Investment, as discussed above, remains suppressed, especially in the case of foreign sources. Investment and labor are generally the sources of sustained growth; because the labor supply depends on population growth and education, investment is usually promoted as a cheaper means of achieving quicker growth.(4)
The growth contribution of labor comes down to the labor supply (size of the work force) and the abundance of human capital – skilled or educated workers. One of the central planks of the UK government’s Brexit strategy (to the extent that one remains) is increasingly limited immigration, both from the EU and from non-EU and non-Commonwealth countries. Non-EU/Commonwealth immigration to the UK is largely made up of highly-skilled workers or those with significant available resources for investment in the UK economy. Discouraging this sort of human capital inflow where there is an obvious domestic shortage is not a growth-friendly strategy. Neither is the current climate of rampant nationalism, xenophobia, and racism the government’s current discourse both fosters and encourages. On top of the likely event that skilled jobs and workers are relocated to the EU in response to Brexit, numerous existing immigrants are likely to reconsider their futures in an unwelcoming UK, magnifying the policy’s harmful economic effects.(5)
The pound’s weakness is not successfully stimulating activities that would generate sustainable economic growth.
Brexit will reduce the UK’s economic growth by harming trade prospects, hindering investment, and significantly harming the quality of the labor force.(6)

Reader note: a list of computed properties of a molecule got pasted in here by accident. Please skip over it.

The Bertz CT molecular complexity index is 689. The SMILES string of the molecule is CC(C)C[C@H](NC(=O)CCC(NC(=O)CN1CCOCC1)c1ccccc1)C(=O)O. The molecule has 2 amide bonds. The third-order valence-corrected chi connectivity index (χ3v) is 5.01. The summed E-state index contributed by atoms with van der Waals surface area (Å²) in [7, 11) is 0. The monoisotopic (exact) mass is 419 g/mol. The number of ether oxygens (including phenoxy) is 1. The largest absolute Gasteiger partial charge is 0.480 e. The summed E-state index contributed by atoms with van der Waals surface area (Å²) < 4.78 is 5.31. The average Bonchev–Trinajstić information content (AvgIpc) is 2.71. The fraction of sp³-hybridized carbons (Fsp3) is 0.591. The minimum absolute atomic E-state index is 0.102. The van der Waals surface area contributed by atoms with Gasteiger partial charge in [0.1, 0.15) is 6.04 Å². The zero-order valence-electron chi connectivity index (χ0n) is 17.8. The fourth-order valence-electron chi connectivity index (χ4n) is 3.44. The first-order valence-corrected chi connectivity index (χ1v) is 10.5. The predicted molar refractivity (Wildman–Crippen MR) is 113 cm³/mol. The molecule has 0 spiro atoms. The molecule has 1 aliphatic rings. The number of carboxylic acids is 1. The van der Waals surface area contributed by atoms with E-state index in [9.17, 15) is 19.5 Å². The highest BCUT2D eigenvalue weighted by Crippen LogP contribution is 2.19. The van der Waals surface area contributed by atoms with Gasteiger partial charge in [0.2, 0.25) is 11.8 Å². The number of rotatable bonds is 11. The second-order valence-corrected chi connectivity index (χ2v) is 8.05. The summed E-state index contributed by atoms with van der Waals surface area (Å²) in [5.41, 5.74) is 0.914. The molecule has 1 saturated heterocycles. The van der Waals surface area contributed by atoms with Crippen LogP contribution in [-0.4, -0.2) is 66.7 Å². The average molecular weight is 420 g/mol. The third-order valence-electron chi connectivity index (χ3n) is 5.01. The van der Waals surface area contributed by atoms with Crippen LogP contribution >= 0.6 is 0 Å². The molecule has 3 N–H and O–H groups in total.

(1) Pegging a currency to gold or another commodity has been advocated by fringe politicians, primarily in the United States, but this is a stupid idea. It was achieved with a fair amount of success in the latter half of the 19th century, but the trade-offs inherent in adopting the Gold Standard led to its unraveling; a similar system was adopted following WWII, which similarly led to significant problems.
(2) In the closing years of the 20th century, it has engaged in what is known as a ‘managed float’, intervening to prevent significant shifts in the pound’s value. Prior to its exit from the European currency mechanism (that later led to the euro), the pound was even pegged to the Deutschemark with bands set to allow for some market-based fluctuations.
(3) It is worth mentioning that most of the listings traded on the FTSE are denominated in US dollars; this is why the FTSE responded very positively to the pound’s ‘flash crash’. Exchange rate-based gains will not sustain the FTSE in the medium term, with Brexit-related fears a more dominant source.
(4) I’m ignoring productivity here, as that is endogenous to both investment and human capital.
(5) EU/EEA and Commonwealth immigrants are also, on average, more skilled/educated than the native British population. Despite the government’s complaints to the contrary, immigration is a net fiscal positive.
(6) If we were to augment this growth model to a more realistic version, productivity would multiply the effects of under-investment and reduced human capital.